- Electric-powered pumps can be powered by a utility connection, a generator, or another approved power source by your AHJ.
- Diesel-powered pumps are commonly employed when the power grid is unstable or incapable of handling the load of an electric-powered pump. They are also employed in situations with a shortage of emergency power, such as a generator.
- Diesel-powered pumps are subject to stricter rules than electric pumps because of the additional processes required to handle the fuel system, cooling, exhaust, vibration, and so on.
- Diesel-powered pumps, for example, need additional space for fuel tank storage and must be housed in a separate enclosure or chamber with direct access to the outside.
How are Fire Pump Sized?
Typically, the size of the fire pump required is decided during the design of a sprinkler system. A hazard study must be performed initially when constructing a sprinkler system to identify the occupancy categories, which are set based on the estimated fire dangers in different places inside the structure. This analysis determines the number of sprinkler heads necessary. Furthermore, while the number of sprinkler heads supplied is a significant consideration for designing a fire pump, the size necessary is based on the most hydraulically demanding location of the total sprinkler system, which may or may not be the area with the most sprinkler heads.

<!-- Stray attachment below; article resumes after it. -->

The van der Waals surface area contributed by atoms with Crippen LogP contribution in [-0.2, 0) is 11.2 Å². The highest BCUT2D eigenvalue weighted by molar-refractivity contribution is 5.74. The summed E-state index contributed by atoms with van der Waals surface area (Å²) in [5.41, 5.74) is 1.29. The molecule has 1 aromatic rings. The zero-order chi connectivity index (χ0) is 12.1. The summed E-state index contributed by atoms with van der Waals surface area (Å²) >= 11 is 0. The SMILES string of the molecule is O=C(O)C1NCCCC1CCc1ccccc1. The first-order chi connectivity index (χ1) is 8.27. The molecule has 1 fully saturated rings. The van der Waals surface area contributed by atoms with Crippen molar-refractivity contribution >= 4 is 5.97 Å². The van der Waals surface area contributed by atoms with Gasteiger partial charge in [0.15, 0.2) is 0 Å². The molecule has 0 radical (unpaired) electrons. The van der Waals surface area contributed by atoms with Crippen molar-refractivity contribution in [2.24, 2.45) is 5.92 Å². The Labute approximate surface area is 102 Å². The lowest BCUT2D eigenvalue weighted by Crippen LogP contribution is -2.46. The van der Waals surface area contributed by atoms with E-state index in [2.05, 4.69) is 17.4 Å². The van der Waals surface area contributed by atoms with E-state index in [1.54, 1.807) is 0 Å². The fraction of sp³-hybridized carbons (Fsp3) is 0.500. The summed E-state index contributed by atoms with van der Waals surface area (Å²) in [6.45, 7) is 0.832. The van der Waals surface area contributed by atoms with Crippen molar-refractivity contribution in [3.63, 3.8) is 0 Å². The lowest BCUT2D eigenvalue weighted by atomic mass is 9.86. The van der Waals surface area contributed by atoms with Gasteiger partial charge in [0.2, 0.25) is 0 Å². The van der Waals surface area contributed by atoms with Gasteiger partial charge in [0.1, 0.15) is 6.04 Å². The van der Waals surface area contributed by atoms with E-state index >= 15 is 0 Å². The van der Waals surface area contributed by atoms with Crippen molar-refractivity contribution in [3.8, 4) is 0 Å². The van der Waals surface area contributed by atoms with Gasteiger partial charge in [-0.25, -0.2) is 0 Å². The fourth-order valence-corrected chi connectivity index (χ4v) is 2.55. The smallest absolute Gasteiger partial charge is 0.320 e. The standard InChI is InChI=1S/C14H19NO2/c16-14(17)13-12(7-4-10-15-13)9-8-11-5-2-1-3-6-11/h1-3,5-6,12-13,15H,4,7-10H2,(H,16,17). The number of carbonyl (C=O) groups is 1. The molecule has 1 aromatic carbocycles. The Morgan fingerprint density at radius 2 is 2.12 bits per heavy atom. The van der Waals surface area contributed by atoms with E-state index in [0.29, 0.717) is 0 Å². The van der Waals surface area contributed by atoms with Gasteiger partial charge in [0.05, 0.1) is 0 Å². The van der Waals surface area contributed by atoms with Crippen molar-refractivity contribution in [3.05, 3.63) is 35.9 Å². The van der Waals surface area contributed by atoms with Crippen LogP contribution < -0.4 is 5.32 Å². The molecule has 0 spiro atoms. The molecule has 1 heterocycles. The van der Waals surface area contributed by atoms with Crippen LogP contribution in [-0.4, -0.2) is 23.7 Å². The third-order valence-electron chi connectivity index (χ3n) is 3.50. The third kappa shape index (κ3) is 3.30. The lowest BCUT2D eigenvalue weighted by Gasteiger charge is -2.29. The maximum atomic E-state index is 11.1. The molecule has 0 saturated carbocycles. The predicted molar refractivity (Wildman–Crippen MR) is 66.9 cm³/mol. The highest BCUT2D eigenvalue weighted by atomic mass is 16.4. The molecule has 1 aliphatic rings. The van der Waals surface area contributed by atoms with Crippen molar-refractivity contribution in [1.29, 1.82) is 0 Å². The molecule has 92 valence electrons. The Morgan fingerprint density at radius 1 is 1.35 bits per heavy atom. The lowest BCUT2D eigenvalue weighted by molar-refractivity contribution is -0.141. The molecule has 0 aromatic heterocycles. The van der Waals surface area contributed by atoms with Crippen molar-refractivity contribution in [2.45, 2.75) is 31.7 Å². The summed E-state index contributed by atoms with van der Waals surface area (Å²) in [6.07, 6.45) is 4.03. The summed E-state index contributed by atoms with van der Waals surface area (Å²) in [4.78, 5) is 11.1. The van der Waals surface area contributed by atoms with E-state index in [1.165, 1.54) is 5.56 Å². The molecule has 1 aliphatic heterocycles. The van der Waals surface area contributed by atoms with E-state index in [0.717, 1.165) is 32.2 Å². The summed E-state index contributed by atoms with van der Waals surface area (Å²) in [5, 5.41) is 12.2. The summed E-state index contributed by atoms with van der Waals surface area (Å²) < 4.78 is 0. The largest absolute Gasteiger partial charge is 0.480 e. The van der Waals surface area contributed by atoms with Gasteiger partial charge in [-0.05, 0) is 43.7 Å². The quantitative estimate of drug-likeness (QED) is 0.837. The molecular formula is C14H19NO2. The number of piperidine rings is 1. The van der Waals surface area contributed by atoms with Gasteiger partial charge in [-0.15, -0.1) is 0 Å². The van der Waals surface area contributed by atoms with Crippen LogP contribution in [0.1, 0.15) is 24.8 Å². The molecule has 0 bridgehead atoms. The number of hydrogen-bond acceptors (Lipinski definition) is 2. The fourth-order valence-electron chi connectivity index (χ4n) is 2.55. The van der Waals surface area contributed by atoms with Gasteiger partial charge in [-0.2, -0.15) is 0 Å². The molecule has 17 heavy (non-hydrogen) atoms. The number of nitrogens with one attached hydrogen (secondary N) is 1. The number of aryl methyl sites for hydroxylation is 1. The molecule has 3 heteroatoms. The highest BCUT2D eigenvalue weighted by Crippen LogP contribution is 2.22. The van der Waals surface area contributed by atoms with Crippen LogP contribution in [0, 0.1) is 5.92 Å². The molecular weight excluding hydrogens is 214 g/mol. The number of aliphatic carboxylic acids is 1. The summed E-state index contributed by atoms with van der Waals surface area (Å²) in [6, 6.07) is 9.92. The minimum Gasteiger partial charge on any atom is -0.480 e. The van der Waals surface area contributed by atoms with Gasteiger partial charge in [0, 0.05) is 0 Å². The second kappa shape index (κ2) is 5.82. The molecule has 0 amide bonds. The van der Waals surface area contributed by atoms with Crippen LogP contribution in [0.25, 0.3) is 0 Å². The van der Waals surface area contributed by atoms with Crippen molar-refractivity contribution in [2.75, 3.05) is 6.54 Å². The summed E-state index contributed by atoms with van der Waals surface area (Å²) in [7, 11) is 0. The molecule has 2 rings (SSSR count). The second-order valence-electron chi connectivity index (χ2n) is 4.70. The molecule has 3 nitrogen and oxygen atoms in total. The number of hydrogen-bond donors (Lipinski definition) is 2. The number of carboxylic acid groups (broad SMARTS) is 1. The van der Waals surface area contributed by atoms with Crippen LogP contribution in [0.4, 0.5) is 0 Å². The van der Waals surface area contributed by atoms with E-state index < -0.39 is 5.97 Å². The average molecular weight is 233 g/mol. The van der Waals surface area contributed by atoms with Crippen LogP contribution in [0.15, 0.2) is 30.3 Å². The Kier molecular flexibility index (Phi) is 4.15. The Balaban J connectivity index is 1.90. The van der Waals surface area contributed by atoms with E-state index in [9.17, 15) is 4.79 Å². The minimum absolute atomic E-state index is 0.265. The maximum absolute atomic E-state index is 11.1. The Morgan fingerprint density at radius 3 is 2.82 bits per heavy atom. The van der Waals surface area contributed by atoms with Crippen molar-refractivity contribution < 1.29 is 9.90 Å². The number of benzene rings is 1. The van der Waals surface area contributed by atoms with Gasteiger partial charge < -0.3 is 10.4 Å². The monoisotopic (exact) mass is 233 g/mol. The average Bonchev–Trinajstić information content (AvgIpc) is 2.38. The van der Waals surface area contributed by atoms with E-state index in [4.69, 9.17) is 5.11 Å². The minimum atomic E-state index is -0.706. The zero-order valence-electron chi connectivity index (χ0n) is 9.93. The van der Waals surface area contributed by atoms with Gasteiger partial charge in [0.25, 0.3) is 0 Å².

- Distance – The structure’s footprint determines how far water must travel laterally to reach the furthest sprinklers.
- Elevation – The designer must consider the number of levels in the structure. Because of gravity’s effects, greater pressure will be necessary to send water to sprinklers on higher floors.
- Occupancy Classification – It is critical to understand whether and where there are risks within the structure that may necessitate more water to extinguish a fire. A danger study must be performed before sizing the fire pump.
Because numbers stated in GPM cannot be easily translated into PSI, correctly sizing the fire pump becomes much more complicated. Thus, while sprinkler system capacity is defined in terms of gallons per minute (GPM) the amount of water flowing through the system fire pumps are typically sized by pressure range, pounds per square inch (PSI).